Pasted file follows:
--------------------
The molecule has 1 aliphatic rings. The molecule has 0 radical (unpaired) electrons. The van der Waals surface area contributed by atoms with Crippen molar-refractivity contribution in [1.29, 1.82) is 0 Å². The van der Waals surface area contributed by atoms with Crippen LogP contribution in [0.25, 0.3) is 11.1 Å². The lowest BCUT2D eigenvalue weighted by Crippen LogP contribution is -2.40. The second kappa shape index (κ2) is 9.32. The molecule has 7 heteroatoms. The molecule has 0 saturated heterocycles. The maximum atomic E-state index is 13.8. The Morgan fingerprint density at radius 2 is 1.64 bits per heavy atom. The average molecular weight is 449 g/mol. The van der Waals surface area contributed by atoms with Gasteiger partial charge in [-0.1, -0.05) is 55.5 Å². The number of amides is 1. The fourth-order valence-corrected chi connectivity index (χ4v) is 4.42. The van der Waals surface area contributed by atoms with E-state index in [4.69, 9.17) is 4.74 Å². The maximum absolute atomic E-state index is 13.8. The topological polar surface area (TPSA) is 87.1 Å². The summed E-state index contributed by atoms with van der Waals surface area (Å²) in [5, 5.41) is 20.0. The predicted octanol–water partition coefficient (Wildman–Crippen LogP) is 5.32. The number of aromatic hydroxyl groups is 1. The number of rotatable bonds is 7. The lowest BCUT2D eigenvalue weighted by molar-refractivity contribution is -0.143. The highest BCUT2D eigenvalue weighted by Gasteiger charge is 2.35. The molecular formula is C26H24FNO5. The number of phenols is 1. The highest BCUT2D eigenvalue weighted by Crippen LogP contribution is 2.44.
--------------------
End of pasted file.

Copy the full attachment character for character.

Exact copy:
The molecule has 1 aliphatic rings. The molecule has 0 radical (unpaired) electrons. The van der Waals surface area contributed by atoms with Crippen molar-refractivity contribution in [1.29, 1.82) is 0 Å². The van der Waals surface area contributed by atoms with Crippen LogP contribution in [0.25, 0.3) is 11.1 Å². The lowest BCUT2D eigenvalue weighted by Crippen LogP contribution is -2.40. The second kappa shape index (κ2) is 9.32. The molecule has 7 heteroatoms. The molecule has 0 saturated heterocycles. The maximum atomic E-state index is 13.8. The Morgan fingerprint density at radius 2 is 1.64 bits per heavy atom. The average molecular weight is 449 g/mol. The van der Waals surface area contributed by atoms with Gasteiger partial charge in [-0.1, -0.05) is 55.5 Å². The number of amides is 1. The fourth-order valence-corrected chi connectivity index (χ4v) is 4.42. The van der Waals surface area contributed by atoms with E-state index in [4.69, 9.17) is 4.74 Å². The maximum absolute atomic E-state index is 13.8. The topological polar surface area (TPSA) is 87.1 Å². The summed E-state index contributed by atoms with van der Waals surface area (Å²) in [5, 5.41) is 20.0. The predicted octanol–water partition coefficient (Wildman–Crippen LogP) is 5.32. The number of aromatic hydroxyl groups is 1. The number of rotatable bonds is 7. The lowest BCUT2D eigenvalue weighted by molar-refractivity contribution is -0.143. The highest BCUT2D eigenvalue weighted by Gasteiger charge is 2.35. The molecular formula is C26H24FNO5. The number of phenols is 1. The highest BCUT2D eigenvalue weighted by Crippen LogP contribution is 2.44.